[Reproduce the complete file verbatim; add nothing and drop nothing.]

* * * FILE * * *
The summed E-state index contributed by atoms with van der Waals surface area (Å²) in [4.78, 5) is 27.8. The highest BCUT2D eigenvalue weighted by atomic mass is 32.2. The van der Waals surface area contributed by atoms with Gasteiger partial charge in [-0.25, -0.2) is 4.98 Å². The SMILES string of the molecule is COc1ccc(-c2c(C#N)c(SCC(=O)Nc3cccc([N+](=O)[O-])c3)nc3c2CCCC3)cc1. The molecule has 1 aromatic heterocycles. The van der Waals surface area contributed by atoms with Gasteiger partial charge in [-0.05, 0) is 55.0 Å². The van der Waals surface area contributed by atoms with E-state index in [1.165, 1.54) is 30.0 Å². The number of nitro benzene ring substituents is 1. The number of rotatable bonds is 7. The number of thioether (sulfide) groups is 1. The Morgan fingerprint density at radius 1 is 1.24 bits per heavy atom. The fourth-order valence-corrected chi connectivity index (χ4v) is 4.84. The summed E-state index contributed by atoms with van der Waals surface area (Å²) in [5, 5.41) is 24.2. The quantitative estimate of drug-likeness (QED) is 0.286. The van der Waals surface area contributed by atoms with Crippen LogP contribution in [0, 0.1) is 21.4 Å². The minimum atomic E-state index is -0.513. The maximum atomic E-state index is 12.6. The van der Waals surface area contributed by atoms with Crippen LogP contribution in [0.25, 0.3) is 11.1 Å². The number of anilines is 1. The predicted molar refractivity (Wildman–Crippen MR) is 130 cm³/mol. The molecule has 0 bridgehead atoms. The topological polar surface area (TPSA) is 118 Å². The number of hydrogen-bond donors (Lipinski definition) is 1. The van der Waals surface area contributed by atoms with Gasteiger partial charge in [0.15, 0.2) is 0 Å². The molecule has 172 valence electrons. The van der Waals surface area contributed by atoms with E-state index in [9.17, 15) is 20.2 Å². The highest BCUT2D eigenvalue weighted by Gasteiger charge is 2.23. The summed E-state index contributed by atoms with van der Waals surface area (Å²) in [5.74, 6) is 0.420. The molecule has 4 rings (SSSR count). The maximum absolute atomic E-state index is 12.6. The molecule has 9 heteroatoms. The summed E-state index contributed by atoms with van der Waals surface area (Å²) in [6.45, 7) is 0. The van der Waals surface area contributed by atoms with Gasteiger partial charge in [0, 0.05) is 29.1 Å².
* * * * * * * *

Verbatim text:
The summed E-state index contributed by atoms with van der Waals surface area (Å²) in [4.78, 5) is 27.8. The highest BCUT2D eigenvalue weighted by atomic mass is 32.2. The van der Waals surface area contributed by atoms with Gasteiger partial charge in [-0.25, -0.2) is 4.98 Å². The SMILES string of the molecule is COc1ccc(-c2c(C#N)c(SCC(=O)Nc3cccc([N+](=O)[O-])c3)nc3c2CCCC3)cc1. The molecule has 1 aromatic heterocycles. The van der Waals surface area contributed by atoms with Gasteiger partial charge in [-0.05, 0) is 55.0 Å². The van der Waals surface area contributed by atoms with E-state index in [1.165, 1.54) is 30.0 Å². The number of nitro benzene ring substituents is 1. The number of rotatable bonds is 7. The number of thioether (sulfide) groups is 1. The Morgan fingerprint density at radius 1 is 1.24 bits per heavy atom. The fourth-order valence-corrected chi connectivity index (χ4v) is 4.84. The summed E-state index contributed by atoms with van der Waals surface area (Å²) in [5, 5.41) is 24.2. The quantitative estimate of drug-likeness (QED) is 0.286. The van der Waals surface area contributed by atoms with Crippen LogP contribution in [0, 0.1) is 21.4 Å². The minimum atomic E-state index is -0.513. The maximum atomic E-state index is 12.6. The van der Waals surface area contributed by atoms with Crippen LogP contribution in [0.25, 0.3) is 11.1 Å². The number of anilines is 1. The predicted molar refractivity (Wildman–Crippen MR) is 130 cm³/mol. The molecule has 0 bridgehead atoms. The topological polar surface area (TPSA) is 118 Å². The number of hydrogen-bond donors (Lipinski definition) is 1. The van der Waals surface area contributed by atoms with Gasteiger partial charge in [0.15, 0.2) is 0 Å². The molecule has 172 valence electrons. The van der Waals surface area contributed by atoms with E-state index in [9.17, 15) is 20.2 Å². The highest BCUT2D eigenvalue weighted by Gasteiger charge is 2.23. The summed E-state index contributed by atoms with van der Waals surface area (Å²) in [5.74, 6) is 0.420. The molecule has 4 rings (SSSR count). The maximum absolute atomic E-state index is 12.6. The molecule has 9 heteroatoms. The summed E-state index contributed by atoms with van der Waals surface area (Å²) in [6.45, 7) is 0. The van der Waals surface area contributed by atoms with Gasteiger partial charge in [0, 0.05) is 29.1 Å².